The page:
Thursday, September 29, 2011

Extending the Range:

In my home-made, all electric pickup truck, I have been able to get about 35 miles per charge driving around town. On the freeway, I am hard pressed to get 28 miles. This is discouraging considering my daily commute is 20 miles each way, 75% of which is driving on the freeway. I could ask if my place of employment would allow me to plug in and charge the batteries while at work, but that really doesn’t align well with my goal of self sufficiency and independence. Besides, my calculations show that I should be getting 50-75 miles per charge. What’s going on here?

After doing more reading online, I learned that I was not charging the battery pack all the way. My pack is 120 volts. 100% charge is 127 volts. I was charging it up to about 129 volts and calling it good. Come to find out, that is only about 80% charged. To fully charge a 12 volt lead acid battery, you need to get the voltage up to about 14.5 or 15.5 volts. Duh!  For my 120 volt pack, I shouldn’t stop at 129 volts. I need to go all the way up to 150 volts or higher. I guess I knew this all along but hearing 1200 lbs of lead acid batteries bubbling as they entered the gassing stage made me a little nervous.  Turns out, that is a normal part of charging lead acid batteries to 100%. 

Charging all the way up to full made a huge improvement in my range, buying me an extra 8-10 miles. But a range of 36-38 miles still isn’t good enough.
Initially, I thought I may have a bad battery or maybe even Costco batteries are pieces of junk (The Jury is still out on that one). After not finding anything conclusive, I decided to take a different approach. Eliminate all sources of friction! REDUCE DRIVETRAIN, ROAD AND AIR RESISTANCE. 

It’s all about the bearings:
I started by replacing the front wheel bearings because they are easy to do on a RWD truck. To my surprise, they extend the max range to over 40 miles. I actually drove 46 highway miles. That about killed the pack and it’s pretty scary driving on a busy interstate when you realize you can no longer go 55mph anymore.  55, 50, 45, 40 mph.  Why must there be a hill before my exit?  Move over onto the shoulder. 35 mph, 30. Somehow I made it to my exit and onto the last main road before I arrived to my neighborhood. I pulled over to let the voltage in the battery pack recover. If you let a dead battery sit for several minutes, it will recover slightly and allow you to drive a couple more miles.

I managed to drive the truck over one last hill before rolling over the other side and into my neighborhood. Home at last. I don’t ever want to do that again and neither does my battery pack. At least now I know the limitations.

Low Rolling Resistance Tires:  
After giving the truck’s battery pack a very thorough charge overnight, I drove it to the tire store and had them replace the original tires with low rolling resistance variety. After I got the tires, I took the truck for a freeway speed test. My old speed record was 70 mph. I have tried to exceed 70 mph a few other times but each time, that is all she will do.  With the new tires, I can drive 85 mph. Wow! A 15mph improvement. At first I didn’t believe it, thinking the tires were smaller and throwing off the speedometer or something. A second run with a GPS confirmed my new speed record was accurate.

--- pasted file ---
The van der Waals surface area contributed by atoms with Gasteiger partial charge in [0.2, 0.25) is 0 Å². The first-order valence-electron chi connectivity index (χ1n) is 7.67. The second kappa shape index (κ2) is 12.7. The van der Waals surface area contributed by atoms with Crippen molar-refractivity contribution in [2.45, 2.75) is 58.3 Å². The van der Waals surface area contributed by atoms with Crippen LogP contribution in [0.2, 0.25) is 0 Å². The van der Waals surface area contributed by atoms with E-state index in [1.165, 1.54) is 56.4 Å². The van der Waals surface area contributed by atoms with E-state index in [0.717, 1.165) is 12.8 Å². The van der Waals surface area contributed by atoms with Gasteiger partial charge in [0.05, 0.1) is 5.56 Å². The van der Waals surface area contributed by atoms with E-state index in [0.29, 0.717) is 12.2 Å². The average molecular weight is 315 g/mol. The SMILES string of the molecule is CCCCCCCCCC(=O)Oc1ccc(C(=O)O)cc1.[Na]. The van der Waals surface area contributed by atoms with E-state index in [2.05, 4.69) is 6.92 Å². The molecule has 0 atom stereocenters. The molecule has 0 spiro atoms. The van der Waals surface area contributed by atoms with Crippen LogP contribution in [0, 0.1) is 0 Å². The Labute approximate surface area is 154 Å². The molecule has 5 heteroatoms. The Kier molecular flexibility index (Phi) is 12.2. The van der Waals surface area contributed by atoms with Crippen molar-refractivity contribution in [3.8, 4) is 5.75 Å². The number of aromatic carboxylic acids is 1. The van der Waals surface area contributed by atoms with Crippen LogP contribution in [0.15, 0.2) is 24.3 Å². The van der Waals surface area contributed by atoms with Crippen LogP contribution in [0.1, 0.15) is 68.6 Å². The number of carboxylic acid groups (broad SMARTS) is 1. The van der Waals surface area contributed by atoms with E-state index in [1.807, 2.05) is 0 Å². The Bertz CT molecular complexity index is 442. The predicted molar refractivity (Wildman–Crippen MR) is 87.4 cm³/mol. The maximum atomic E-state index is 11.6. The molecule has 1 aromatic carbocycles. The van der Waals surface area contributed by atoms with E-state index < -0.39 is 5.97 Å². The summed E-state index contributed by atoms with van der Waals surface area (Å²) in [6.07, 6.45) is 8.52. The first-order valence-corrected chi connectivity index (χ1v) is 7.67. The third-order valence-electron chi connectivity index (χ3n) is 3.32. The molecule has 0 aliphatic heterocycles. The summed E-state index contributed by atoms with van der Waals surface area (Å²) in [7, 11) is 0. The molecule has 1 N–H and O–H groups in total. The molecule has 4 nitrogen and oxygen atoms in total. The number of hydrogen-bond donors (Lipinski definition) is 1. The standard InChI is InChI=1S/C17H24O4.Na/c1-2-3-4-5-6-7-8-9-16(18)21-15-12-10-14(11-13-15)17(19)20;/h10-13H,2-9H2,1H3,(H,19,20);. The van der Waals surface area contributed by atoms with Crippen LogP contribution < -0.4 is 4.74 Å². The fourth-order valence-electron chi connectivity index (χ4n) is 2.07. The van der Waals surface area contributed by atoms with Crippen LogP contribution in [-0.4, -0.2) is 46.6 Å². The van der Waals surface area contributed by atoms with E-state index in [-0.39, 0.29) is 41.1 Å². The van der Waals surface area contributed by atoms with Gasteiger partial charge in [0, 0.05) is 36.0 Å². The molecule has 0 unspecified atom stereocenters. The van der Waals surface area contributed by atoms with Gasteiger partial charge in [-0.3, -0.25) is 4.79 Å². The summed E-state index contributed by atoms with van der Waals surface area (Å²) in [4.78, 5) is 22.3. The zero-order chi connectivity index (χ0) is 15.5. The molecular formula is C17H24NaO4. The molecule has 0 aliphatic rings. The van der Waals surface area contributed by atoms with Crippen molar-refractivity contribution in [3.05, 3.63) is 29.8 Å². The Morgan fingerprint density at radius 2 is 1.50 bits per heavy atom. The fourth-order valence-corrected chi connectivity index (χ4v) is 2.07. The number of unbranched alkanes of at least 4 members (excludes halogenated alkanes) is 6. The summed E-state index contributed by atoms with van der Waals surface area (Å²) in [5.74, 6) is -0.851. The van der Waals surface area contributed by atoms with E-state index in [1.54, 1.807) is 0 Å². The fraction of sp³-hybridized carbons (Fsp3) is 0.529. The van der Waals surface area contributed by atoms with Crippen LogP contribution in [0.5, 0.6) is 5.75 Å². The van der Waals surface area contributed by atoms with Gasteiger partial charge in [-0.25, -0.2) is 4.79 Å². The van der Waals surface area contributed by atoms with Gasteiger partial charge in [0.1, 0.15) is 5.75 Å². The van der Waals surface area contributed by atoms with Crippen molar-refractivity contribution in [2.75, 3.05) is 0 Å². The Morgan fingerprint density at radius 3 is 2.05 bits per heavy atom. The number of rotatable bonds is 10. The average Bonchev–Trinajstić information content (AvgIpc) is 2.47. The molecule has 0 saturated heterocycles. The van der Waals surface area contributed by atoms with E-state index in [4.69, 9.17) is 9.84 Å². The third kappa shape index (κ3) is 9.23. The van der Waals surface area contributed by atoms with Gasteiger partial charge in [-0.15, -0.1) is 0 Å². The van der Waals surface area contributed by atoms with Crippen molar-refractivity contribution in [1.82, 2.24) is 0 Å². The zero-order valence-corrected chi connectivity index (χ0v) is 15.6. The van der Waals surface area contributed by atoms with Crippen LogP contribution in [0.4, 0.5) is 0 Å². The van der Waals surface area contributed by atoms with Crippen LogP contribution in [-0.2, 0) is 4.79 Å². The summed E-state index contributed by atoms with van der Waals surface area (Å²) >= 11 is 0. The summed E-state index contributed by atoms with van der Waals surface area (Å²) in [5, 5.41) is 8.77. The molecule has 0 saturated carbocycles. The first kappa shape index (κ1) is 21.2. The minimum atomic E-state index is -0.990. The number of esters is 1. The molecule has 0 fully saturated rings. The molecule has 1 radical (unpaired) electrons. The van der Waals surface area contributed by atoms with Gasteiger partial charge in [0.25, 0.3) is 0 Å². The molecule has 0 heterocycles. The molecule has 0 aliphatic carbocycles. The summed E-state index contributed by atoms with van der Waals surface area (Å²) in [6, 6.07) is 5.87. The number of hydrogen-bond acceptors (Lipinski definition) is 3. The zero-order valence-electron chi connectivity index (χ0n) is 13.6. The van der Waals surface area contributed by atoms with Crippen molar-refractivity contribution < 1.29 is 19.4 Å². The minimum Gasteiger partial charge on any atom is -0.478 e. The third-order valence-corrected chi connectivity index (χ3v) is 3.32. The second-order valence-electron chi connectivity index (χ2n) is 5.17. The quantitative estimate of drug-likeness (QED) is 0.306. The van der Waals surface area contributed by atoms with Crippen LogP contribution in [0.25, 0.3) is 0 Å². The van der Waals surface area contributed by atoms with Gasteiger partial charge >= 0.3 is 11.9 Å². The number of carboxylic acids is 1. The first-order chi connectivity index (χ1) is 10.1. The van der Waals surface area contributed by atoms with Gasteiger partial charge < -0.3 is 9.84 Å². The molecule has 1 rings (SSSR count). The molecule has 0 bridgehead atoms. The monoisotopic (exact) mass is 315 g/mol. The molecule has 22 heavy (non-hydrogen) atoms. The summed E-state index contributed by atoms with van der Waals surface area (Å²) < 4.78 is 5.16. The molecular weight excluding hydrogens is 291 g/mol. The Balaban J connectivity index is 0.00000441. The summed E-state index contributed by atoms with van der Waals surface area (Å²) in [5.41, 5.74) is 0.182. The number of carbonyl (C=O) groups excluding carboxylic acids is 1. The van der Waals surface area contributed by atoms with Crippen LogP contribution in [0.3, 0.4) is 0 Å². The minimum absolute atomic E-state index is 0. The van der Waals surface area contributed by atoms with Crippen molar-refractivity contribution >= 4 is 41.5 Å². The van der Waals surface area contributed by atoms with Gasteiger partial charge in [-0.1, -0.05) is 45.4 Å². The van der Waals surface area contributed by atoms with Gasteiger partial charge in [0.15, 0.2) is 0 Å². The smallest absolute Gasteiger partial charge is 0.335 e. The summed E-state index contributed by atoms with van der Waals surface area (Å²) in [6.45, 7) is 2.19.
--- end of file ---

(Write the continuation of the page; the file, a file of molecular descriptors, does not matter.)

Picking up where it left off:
Real Wheel Bearings:
Try as I might, I could not get the rear wheel bearings out.  After 232,000 miles, metal on metal tend to meld into one piece.  Even after over 100 attempts of using the redneck mechanic removal method (throwing down the axle shaft on some wood on the concrete as hard as you can), the bearings would not come out.  I took the truck to Big-O Tires but sadly, they couldn’t get the rear wheel bearings out either. After a day of soaking the bearings in a corrosion blocker solution, they finally got them out, replacing them with bran new ones. 

New distance record:
After charging the truck’s battery pack up to 100%, I drove it into work. Amazingly, this time, the 20 mile commute only depleted the battery pack to 80% state of charge. After sitting in the hot sun all day without charging, then driving 5 miles around running errands and then driving 20 miles to home at 55 mph, I pulled into my driveway with the battery pack at 40% state of charge. If I can drive 45 freeway miles with only using 60% of the battery, then maybe the battery would carry it further still. I estimate my max range is 50 miles but I don't want to confirm it lest I shorten the lifespan of my battery pack significantly.

Not Good Enough:
50 miles is fine for now but what happens when it gets really cold outside and the batteries have a 30% reduced capacity?  Eventually I want to install a heater. Running a 1100 watt heater during my commute will reduce my range by another 3 miles.

If this truck is going to be my reliable commuter vehicle all year around, it needs to have a 70 mile range or better. That would also extend the life of my battery pack significantly on the days I only drive 40 miles depleting the pack to only 60%.  So now what?
One word!  AEROMODS!

Take it from my sexy Electric Truck's ugly sister the Tesla, Aerodynamics give you excellent range.   Tesla has almost twice the battery capacity as my truck but over 4 times the range, (200 miles).